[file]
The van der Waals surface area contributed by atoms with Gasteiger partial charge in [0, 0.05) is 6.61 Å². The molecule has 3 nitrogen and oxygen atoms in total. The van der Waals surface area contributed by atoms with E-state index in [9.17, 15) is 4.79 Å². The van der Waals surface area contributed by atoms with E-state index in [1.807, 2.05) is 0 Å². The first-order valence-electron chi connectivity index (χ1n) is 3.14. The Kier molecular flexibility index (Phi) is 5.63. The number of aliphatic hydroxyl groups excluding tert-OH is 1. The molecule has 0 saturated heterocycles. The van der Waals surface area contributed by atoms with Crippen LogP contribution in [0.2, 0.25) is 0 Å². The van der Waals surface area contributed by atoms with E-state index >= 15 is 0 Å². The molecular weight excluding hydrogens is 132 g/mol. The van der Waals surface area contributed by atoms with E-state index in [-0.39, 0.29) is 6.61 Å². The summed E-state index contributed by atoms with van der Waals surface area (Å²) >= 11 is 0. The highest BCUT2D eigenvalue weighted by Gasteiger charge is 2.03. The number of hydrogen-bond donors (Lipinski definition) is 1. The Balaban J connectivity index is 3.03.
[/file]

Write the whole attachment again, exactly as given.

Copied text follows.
The van der Waals surface area contributed by atoms with Gasteiger partial charge in [0, 0.05) is 6.61 Å². The molecule has 3 nitrogen and oxygen atoms in total. The van der Waals surface area contributed by atoms with E-state index in [9.17, 15) is 4.79 Å². The van der Waals surface area contributed by atoms with E-state index in [1.807, 2.05) is 0 Å². The first-order valence-electron chi connectivity index (χ1n) is 3.14. The Kier molecular flexibility index (Phi) is 5.63. The number of aliphatic hydroxyl groups excluding tert-OH is 1. The molecule has 0 saturated heterocycles. The van der Waals surface area contributed by atoms with Crippen LogP contribution in [0.2, 0.25) is 0 Å². The van der Waals surface area contributed by atoms with E-state index >= 15 is 0 Å². The molecular weight excluding hydrogens is 132 g/mol. The van der Waals surface area contributed by atoms with E-state index in [-0.39, 0.29) is 6.61 Å². The summed E-state index contributed by atoms with van der Waals surface area (Å²) >= 11 is 0. The highest BCUT2D eigenvalue weighted by Gasteiger charge is 2.03. The number of hydrogen-bond donors (Lipinski definition) is 1. The Balaban J connectivity index is 3.03.